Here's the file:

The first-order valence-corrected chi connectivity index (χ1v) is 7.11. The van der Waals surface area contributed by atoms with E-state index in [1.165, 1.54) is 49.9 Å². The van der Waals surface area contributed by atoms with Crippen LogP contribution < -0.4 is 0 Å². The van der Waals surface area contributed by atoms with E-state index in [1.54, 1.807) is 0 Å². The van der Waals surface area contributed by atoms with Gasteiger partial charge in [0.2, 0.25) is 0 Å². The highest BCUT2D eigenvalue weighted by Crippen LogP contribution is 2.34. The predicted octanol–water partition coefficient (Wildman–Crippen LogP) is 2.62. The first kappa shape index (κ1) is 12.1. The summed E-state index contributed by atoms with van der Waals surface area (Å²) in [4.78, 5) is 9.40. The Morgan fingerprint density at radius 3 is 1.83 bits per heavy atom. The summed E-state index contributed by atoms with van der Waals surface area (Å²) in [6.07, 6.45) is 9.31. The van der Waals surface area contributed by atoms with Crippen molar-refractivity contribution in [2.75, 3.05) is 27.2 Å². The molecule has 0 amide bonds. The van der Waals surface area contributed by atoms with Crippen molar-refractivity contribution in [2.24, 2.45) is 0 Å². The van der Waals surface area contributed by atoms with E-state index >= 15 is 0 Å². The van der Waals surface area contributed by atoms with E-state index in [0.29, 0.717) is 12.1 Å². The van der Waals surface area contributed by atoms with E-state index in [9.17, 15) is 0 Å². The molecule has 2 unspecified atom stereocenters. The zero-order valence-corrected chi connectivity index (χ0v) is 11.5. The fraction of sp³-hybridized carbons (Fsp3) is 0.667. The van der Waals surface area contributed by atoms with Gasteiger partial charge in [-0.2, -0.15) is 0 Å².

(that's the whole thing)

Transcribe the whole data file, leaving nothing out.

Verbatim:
The first-order valence-corrected chi connectivity index (χ1v) is 7.11. The van der Waals surface area contributed by atoms with E-state index in [1.165, 1.54) is 49.9 Å². The van der Waals surface area contributed by atoms with Crippen LogP contribution < -0.4 is 0 Å². The van der Waals surface area contributed by atoms with E-state index in [1.54, 1.807) is 0 Å². The van der Waals surface area contributed by atoms with Gasteiger partial charge in [0.2, 0.25) is 0 Å². The highest BCUT2D eigenvalue weighted by Crippen LogP contribution is 2.34. The predicted octanol–water partition coefficient (Wildman–Crippen LogP) is 2.62. The first kappa shape index (κ1) is 12.1. The summed E-state index contributed by atoms with van der Waals surface area (Å²) in [4.78, 5) is 9.40. The Morgan fingerprint density at radius 3 is 1.83 bits per heavy atom. The summed E-state index contributed by atoms with van der Waals surface area (Å²) in [6.07, 6.45) is 9.31. The van der Waals surface area contributed by atoms with Crippen molar-refractivity contribution in [2.75, 3.05) is 27.2 Å². The molecule has 0 amide bonds. The van der Waals surface area contributed by atoms with Crippen molar-refractivity contribution in [2.24, 2.45) is 0 Å². The van der Waals surface area contributed by atoms with E-state index >= 15 is 0 Å². The van der Waals surface area contributed by atoms with E-state index in [0.29, 0.717) is 12.1 Å². The van der Waals surface area contributed by atoms with E-state index in [9.17, 15) is 0 Å². The molecule has 2 unspecified atom stereocenters. The zero-order valence-corrected chi connectivity index (χ0v) is 11.5. The fraction of sp³-hybridized carbons (Fsp3) is 0.667. The van der Waals surface area contributed by atoms with Gasteiger partial charge in [-0.2, -0.15) is 0 Å².